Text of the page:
Coastal wetland system restoration
Coastal wetlands occur adjacent to estuaries and coasts, and many are influenced by both tidal inundation and seasonal freshwater flooding. Depending on the amount of tidal influence they can range from fresh to very saline, and change their extents and salinities in response to seasonal floods. Coastal wetlands contain a diversity of plant communities from Melaleuca and water chestnut freshwater swamps to mangroves and salt marsh in more saline areas. These are transitional zones between terrestrial and freshwater habitats and estuaries and coasts, and they provide primary nursery habitats for fish such as barramundi, giant herring and tarpon. They are also vitally important to water birds, providing resting, nesting and feeding habitats for migratory birds, and acting as refuges for inland water birds during periods of droughts.
Great Barrier Reef coastal wetlands
Coastal wetlands in the catchments of the Great Barrier Reef (GBR) provide extensive environmental, cultural and economic value. These wetlands play a role in protecting our coastline, buffering against wet season flood waters, improving water quality and maintaining fisheries productivity. While there is still approximately 87% of remnant wetlands left in the catchments of the GBR, only 30% of floodplain wetlands exist in some catchments. The remaining wetlands have been modified or impacted because of land use change (such as agricultural, aquaculture, peri-urban/urban, and industrial expansion).
Many of our wetlands no longer function properly and have lost their original value as habitat for native plants, fish, birds and other animals, have reduced capacity for carbon sequestration, and reduced flood storage capacity. They suffer from widespread alien weed and pest species infestations and degraded water quality. A large number have also lost their connectivity with estuaries that flow into the GBR lagoon. This in turn has impacted species that have a critical estuarine lifecycle phase and those species with commercial value that need to migrate between marine and freshwater habitats (e.g. barramundi), relying on this connectivity between the reef and shallow tidal and freshwater wetlands to reproduce and maintain their populations.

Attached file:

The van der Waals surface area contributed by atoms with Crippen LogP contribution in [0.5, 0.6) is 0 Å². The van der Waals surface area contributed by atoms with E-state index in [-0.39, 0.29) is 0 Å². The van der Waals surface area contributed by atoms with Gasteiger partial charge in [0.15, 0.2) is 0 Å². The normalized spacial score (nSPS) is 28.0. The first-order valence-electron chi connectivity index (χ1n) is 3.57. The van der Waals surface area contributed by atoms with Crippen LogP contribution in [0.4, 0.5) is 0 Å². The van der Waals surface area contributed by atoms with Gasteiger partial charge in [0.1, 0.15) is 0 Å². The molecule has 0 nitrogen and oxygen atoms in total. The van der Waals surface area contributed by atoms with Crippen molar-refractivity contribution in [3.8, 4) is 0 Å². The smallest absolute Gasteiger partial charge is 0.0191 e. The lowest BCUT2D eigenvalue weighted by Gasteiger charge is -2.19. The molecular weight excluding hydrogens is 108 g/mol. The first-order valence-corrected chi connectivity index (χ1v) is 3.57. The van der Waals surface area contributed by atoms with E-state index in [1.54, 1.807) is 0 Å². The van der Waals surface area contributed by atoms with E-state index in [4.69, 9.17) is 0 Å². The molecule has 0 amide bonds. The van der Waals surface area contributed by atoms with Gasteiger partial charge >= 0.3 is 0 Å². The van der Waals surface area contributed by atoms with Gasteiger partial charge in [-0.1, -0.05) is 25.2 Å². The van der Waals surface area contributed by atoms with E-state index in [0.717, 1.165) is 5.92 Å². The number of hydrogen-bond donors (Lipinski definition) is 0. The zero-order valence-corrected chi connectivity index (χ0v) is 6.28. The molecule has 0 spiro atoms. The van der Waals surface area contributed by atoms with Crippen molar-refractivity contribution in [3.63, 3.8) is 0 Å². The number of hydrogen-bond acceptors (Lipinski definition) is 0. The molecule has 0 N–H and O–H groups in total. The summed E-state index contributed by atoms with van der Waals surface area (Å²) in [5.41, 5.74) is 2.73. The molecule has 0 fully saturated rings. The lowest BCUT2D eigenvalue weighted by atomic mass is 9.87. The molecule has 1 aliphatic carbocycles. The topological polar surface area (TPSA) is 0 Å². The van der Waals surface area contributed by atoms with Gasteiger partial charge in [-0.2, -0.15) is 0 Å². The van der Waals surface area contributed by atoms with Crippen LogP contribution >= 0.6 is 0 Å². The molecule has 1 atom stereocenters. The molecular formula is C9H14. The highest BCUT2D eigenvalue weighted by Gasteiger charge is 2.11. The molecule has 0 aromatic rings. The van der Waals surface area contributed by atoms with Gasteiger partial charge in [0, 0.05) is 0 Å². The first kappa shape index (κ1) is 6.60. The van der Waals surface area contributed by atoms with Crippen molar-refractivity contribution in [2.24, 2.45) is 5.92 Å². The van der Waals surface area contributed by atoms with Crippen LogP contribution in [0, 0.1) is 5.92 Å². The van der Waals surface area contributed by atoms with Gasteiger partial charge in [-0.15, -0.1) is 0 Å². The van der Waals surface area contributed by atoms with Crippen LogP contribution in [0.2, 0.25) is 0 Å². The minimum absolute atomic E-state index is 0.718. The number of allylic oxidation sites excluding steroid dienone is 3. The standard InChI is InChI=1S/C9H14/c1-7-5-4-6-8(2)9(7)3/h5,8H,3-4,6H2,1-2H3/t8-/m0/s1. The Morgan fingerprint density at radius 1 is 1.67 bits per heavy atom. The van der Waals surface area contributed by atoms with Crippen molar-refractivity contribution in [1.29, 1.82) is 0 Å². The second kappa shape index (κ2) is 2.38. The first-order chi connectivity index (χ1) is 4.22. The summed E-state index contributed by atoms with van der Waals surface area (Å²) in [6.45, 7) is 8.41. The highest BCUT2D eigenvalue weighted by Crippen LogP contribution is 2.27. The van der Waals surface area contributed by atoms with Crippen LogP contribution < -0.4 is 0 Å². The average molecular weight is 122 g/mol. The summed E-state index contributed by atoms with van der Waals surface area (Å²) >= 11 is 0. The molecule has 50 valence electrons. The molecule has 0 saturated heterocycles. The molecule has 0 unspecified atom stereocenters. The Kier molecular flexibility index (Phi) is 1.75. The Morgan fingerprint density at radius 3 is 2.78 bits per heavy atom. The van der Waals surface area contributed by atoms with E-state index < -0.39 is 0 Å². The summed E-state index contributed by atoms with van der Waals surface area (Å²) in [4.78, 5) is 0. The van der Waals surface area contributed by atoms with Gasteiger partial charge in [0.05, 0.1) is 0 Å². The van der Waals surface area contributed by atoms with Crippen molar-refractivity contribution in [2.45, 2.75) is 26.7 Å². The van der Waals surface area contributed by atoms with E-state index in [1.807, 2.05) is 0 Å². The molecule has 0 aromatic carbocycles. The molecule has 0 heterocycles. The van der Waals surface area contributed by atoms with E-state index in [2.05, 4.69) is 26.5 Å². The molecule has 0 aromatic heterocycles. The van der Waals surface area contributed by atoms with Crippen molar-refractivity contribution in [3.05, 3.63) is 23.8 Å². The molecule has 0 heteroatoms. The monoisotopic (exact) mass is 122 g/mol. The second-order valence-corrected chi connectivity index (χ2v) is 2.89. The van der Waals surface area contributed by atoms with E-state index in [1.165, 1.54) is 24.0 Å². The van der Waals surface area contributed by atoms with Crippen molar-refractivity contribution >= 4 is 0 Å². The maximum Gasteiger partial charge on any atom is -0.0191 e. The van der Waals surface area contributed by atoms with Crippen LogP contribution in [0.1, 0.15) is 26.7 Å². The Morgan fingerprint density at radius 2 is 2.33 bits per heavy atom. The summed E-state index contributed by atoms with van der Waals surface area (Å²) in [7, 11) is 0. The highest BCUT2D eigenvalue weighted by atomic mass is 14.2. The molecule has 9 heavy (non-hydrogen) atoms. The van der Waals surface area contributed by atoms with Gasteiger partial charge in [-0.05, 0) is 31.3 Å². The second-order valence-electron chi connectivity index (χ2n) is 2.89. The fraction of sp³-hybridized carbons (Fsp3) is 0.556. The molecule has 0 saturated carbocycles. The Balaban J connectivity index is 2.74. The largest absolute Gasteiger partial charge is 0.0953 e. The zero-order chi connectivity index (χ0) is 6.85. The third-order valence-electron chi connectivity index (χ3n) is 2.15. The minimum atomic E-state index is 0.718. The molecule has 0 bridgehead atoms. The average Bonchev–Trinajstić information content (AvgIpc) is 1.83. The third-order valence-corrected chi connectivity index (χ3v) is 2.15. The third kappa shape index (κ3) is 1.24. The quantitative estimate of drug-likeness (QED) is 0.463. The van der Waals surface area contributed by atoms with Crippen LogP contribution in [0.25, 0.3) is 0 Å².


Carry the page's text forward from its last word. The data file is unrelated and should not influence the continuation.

Recognising the role and value of wetlands as part of the broader Great Barrier Reef ecosystem, government agencies continue to invest funding through Natural Resource Management (NRM) organisations, community groups and landholders to repair and restore our wetlands. A number of wetlands projects have been undertaken or are underway to improve their overall function. These projects have focused on a range of threats including removing weeds (both aquatic and land species). More recently projects are reinstating natural water flows and connections to estuaries and installing fish passage structures to help fish move between wetlands and the broader marine environment. Feral animals control programs are now focusing more on wetland environments and increasingly constructing water treatment systems are being built to remove contaminants flowing from surrounding land.
While there have been many positive outcomes from these programs, continued success needs to be supported by scientific data to continually improve our understanding and techniques to enhance these wetlands’ interventions. TropWATER is providing research services to generate data to assist community and landholders to achieve long-term sustainable outcomes for coastal wetlands.
Waltham, NJ, 2017, Aquatic fauna occupying Mungalla wetland complex following bund wall removal. Centre for Tropical Water and Aquatic Ecosystem Research (TropWATER) Publication 17/24, James Cook University, Cairns, 30 pp.
Waltham, N., Fixler, S., 2017. Aerial Herbicide Spray to Control Invasive Water Hyacinth (Eichhornia crassipes): Water Quality Concerns Fronting Fish Occupying a Tropical Floodplain Wetland. Tropical Conservation Science 10, 1-10.
Waltham, N., Schaffer, J., 2016. Baseline aquatic assessment of wetlands identified for feral pig fence exclusion, Archer River catchment. TropWATER James Cook University.
Waltham, N., Schaffer, J., 2017. Continuing aquatic assessment of wetlands with and without feral pig and cattle fence exclusion, Archer River catchment. TropWATER James Cook University, Townsville Australia, p. 44.
Waltham, NJ, Davis, A, (2017) Delivering biodiversity values for the Barratta Creek catchment. Centre for Tropical Water and Aquatic Ecosystem Research (TropWATER), Publication 17/06, James Cook University, Townsville, 56 pp.